OPEC+ Extends Oil Cuts, With Russia Bolstering Its Effort

OPEC+ Extends Oil Cuts, With Russia Bolstering Its Effort

OPEC+ extended its oil supply cutbacks to the middle of the year in a bid to avert a global surplus and shore up prices.

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(Bloomberg) — OPEC+ extended its oil supply cutbacks to the middle of the year in a bid to avert a global surplus and shore up prices. 

The curbs — which on paper total roughly 2 million barrels a day — will remain in place until the end of June, according to statements from members such as Saudi Arabia, which accounts for half of the pledged reduction. Russia promised to strengthen its role by focusing more on cuts to production than exports. 

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Traders and analysts had widely expected the extension, seeing it as necessary to offset a seasonal lull in world fuel consumption and soaring production from several of OPEC+’s rivals, most notably US shale drillers. An uncertain economic outlook in China is adding to the need for caution. 

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Ample supplies have anchored international oil prices near $80 a barrel this year, even as conflict in the Middle East disrupts regional shipping. While that offers some relief for consumers after years of rampant inflation, prices may be a little low for many in the Organization of Petroleum Exporting Countries and its partners. 

Riyadh needs a crude above $90 a barrel as it spends billions on an economic transformation that spans futuristic cities and sports tournaments, according to Fitch Ratings. Its largest partner in the alliance, Russia, also seeks revenue to continue waging war on Ukraine. 

These latest output curbs, which deepen reductions made last year, will be “returned gradually subject to market conditions” after the second quarter, the countries said on state-run media. 

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Russia — which has a unique exemption to split its curbs between production and exports of crude oil and refined products — will put greater emphasis on cuts to crude production during the coming quarter, Deputy Prime Minister Alexander Novak said.

That promise may offer some satisfaction to Riyadh. Saudi Energy Minister Prince Abdulaziz bin Salman expressed disappointment last year that Moscow hadn’t agreed cut production, which more directly impacts global market balances than changes to exports.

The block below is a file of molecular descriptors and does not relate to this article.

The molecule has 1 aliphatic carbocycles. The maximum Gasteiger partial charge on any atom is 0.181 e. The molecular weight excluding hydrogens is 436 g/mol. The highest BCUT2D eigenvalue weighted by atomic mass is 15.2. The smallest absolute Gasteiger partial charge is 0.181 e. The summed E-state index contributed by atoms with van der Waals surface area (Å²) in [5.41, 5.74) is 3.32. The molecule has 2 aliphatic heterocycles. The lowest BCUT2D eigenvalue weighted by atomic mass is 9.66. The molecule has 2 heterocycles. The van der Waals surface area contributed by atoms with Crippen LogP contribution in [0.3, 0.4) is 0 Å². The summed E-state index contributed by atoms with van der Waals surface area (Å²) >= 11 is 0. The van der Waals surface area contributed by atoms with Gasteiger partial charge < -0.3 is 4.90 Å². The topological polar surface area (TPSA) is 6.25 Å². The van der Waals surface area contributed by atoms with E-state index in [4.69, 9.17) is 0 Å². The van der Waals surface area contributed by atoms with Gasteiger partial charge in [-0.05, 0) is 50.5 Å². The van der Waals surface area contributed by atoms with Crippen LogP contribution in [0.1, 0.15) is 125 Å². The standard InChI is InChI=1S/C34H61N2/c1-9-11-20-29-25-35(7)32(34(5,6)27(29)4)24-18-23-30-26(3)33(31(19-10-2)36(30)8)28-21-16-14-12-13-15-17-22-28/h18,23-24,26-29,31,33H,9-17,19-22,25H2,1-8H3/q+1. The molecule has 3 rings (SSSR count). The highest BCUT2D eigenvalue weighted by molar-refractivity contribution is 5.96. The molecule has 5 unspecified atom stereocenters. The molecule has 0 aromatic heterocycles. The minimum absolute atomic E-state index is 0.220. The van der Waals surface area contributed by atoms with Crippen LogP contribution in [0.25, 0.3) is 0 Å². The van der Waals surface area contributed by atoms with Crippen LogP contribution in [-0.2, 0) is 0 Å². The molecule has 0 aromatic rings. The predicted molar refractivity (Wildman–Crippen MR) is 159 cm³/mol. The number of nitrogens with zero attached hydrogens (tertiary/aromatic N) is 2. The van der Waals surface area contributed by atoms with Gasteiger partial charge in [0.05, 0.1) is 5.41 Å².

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In April, Russia’s cut will comprise 350,000 barrels a day of output and 121,000 barrels a day from exports. In May, it will be 400,000 barrels a day of production and 71,000 of exports, while in June the curbs will come from production only.

Still, Russia and others in the group haven’t so far delivered fully on their commitments.

Moscow only recently fully implemented the production cutbacks it promised to make almost a year ago. In January, the nation reduced its exports of crude oil as agreed by roughly 300,000 barrels a day, but promised curbs to shipments of refined fuels were less clear. 

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Iraq and Kazakhstan collectively pumped several hundred thousand barrels a day above their quotas in January, but promised to improve compliance and even compensate for any initial overproduction. 

The group’s decision to extend its curbs for the second quarter may have been widely expected, but OPEC+ will likely face a tougher choice at its next scheduled meeting on June 1, when ministers will set policy for the second half of the year. 

Forecasts from the International Energy Agency in Paris suggest that, with growth in global oil demand slowing and new supply from the Americas soaring, OPEC+ will need to persevere with its cuts all year.

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“You don’t want to bring barrels back in too early,” Saad Rahim, chief economist of commodity trading giant Trafigura Group, told Bloomberg television last week.

It’s unclear whether all members would be willing to subscribe to that policy. While Saudi Arabia has often urged the need for caution, its neighbor the United Arab Emirates has been keen to make use of recent investments in new production capacity. 

Some forecasters believe that won’t be a problem, as strengthening demand will allow the group to relax its curbs and add more barrels later in the year.

There has been “an improvement in overall market fundamentals,” said Paul Horsnell, head of commodities research at Standard Chartered Bank Plc. “OPEC could increase output” without flooding world inventories. 

—With assistance from Ben Bartenstein and Nayla Razzouk.

(Updates with Russian contribution throughout.)

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